Nick Shaxson ■ Foreign investment – smaller than you might believe
From Jesse Griffiths, Eurodad, with permission.
Foreign investment – much smaller than you might believe
You may have seen that foreign direct investment (FDI) was judged last month to have finally regained pre-crisis levels, and that a record percentage of all FDI – 52% – went to developing countries in 2013. The UN’s figures say $759 billion of new investment flowed into developing countries in 2013, right? Well, no actually they say nothing of the sort, but it requires a bit of digging to understand why. Below are four important caveats that everyone talking about FDI should bear in mind, which emerge when you read UNCTAD’s full analysis from its World Investment Reports (the one for 2013 comes out in June).
1. Much FDI is not new inflows, but the reinvestment of profits made in the recipient country. In 2012, reinvested earnings accounted for over 60% of ‘outward’ FDI from developed countries [see Fig. 1.7 here, added by TJN]. A strong case can therefore be made that this could be regarded as domestic investment.
2. Huge profits are extracted by the foreign investors. In 2011, profits flowing out of developing countries were equivalent to almost 90% of the investment flowing in.
3. Widespread rerouting of FDI through tax havens to facilitate tax avoidance and evasion mean the figures are overstated and extremely unreliable. For example, the British Virgin Islands – thirty thousand souls mostly living on a 20km strip of land in the Caribbean – was, in 2012, the fifth largest recipient of FDI and the tenth largest investor in the world. [See Fig 1.2, added by TJN. We’d add that round-tripping is a massive fly in this ointment] This absurdity is caused by investors routing their money through the islands – a British overseas territory – probably to dodge taxes. (In fact the figures would be even more absurd had UNCTAD not already tried to remove some distortions – by excluding FDI routed through special purpose entities in the Netherlands, Luxembourg and Hungary from its data.)
4. FDI is heavily concentrated in a few countries – very little goes to the poorest countries, except to extract natural resources. In 2011, 70% of FDI to developing countries went to just 10 countries.
In 2012 there were 3,196 investment treaties globally, many of them affecting developing countries. There are also important investment chapters in free trade agreements. Companies are increasingly using these treaties to sue developing country governments. 2012 saw the highest number of international claims filed against states by foreign companies, with 66% filed against developing countries. All of this suggests we should care much more about the quality of foreign investment, rather than the quantity. Unfortunately, investment and trade treaties often undermine developing countries’ efforts to insist on quality investment that creates employment, respects standards, and doesn’t contribute to economic crises.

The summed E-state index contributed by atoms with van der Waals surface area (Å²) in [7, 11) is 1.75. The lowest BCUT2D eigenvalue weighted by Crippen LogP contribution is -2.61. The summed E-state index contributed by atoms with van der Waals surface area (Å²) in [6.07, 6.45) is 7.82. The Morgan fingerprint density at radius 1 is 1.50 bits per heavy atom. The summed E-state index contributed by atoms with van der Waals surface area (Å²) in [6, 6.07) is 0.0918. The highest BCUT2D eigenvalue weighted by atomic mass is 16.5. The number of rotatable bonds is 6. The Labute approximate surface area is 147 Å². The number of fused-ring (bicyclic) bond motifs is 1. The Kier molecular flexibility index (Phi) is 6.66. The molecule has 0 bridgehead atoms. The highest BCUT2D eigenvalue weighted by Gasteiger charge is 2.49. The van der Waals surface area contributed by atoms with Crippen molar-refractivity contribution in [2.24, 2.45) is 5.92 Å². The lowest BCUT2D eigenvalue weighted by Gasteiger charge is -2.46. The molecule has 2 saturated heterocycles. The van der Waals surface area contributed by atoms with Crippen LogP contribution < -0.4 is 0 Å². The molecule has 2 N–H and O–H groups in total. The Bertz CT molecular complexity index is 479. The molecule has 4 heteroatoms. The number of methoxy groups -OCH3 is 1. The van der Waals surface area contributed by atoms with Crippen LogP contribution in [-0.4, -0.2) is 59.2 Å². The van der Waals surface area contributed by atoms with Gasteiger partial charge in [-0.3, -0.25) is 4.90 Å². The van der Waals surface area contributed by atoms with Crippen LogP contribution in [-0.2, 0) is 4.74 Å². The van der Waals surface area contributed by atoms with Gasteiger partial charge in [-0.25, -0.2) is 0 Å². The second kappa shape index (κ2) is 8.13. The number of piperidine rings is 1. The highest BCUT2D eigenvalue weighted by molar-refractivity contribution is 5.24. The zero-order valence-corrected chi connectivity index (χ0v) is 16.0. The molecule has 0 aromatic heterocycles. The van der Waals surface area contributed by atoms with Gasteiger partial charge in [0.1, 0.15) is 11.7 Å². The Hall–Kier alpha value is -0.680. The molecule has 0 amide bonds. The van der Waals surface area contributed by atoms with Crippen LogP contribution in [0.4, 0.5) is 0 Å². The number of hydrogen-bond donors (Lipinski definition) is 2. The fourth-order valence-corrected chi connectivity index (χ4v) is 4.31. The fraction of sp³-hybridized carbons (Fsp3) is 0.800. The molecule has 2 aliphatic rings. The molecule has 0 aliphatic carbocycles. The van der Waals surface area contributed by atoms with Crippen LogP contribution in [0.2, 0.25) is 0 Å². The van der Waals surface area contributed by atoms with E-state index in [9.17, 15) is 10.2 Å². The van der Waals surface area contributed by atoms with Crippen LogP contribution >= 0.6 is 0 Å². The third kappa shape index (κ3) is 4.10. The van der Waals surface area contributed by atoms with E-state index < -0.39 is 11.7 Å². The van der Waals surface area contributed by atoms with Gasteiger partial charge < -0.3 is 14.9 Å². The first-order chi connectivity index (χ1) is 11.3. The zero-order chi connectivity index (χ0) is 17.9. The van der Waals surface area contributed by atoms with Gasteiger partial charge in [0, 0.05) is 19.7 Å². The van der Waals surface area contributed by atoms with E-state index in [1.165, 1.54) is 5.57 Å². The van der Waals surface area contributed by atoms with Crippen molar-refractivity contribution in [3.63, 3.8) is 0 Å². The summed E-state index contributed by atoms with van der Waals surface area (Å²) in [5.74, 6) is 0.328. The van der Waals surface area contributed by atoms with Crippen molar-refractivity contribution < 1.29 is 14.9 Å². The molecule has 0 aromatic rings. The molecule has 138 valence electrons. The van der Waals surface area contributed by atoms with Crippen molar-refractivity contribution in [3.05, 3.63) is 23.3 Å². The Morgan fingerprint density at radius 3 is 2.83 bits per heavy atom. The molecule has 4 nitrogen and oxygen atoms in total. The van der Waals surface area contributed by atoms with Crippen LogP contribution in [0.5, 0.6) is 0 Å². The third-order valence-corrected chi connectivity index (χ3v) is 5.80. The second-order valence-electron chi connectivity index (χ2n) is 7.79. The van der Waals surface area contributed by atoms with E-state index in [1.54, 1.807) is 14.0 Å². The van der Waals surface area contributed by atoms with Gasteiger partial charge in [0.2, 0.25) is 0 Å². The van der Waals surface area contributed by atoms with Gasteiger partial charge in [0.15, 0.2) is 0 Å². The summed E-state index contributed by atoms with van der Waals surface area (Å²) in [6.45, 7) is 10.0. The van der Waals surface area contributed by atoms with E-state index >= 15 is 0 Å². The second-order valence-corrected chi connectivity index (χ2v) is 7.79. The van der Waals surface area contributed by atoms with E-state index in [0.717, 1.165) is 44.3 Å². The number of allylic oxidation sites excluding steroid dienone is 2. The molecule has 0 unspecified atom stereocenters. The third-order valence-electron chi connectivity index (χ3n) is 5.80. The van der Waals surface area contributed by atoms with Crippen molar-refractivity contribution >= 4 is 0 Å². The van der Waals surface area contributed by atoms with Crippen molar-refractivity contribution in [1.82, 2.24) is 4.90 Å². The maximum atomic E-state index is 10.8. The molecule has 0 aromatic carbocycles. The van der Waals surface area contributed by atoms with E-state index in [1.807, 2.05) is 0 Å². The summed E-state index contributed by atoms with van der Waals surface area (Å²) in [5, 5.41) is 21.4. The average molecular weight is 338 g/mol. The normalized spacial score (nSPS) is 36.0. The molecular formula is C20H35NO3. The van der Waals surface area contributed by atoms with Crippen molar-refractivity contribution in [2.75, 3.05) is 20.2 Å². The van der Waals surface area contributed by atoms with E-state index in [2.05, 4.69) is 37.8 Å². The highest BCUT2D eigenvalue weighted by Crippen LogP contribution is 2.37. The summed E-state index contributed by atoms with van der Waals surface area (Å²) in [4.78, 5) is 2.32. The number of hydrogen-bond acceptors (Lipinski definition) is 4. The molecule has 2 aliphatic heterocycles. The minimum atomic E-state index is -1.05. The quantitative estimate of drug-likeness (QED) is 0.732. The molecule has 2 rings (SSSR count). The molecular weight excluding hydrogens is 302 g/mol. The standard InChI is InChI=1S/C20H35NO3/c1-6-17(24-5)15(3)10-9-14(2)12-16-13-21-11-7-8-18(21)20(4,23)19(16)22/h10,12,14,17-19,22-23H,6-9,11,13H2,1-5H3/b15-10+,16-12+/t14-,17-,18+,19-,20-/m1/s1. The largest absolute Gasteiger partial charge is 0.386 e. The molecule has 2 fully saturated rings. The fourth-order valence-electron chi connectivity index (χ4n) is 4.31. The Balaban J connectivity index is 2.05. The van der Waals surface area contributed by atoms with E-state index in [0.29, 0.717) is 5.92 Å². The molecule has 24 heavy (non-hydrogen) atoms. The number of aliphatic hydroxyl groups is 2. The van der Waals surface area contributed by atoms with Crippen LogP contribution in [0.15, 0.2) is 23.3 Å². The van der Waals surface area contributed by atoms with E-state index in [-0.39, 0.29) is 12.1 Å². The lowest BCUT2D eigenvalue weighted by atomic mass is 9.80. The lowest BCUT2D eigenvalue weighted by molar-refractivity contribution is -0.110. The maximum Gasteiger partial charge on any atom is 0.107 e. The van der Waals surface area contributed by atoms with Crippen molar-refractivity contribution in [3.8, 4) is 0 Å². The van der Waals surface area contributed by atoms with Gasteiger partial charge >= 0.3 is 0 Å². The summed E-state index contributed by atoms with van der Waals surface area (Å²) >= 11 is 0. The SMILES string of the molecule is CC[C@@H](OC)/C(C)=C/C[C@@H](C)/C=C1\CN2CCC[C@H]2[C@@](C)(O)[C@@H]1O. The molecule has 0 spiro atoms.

As the South Centre has noted, the treaties often discriminate against developing country governments through vague definitions of key terms such as ‘investment’ and ‘fair and equitable treatment’ that can make it impossible to make investors comply with domestic laws. In practice, these treaties and agreements can make it harder for developing countries to maximise the benefits of the FDI, for example by restricting their ability to require technology transfer or employment of local staff. They may also restrict the ability of governments to prevent ‘hot money’ outflows from destabilising their economies. Environmental and social standards? Not if they ‘discriminate’ against foreign companies. So rather than getting excited about the scale of FDI– it’s far smaller than the headline figures suggest – we should turn our attention, as ever, to the rules and policies that prevent developing countries from getting the best from it.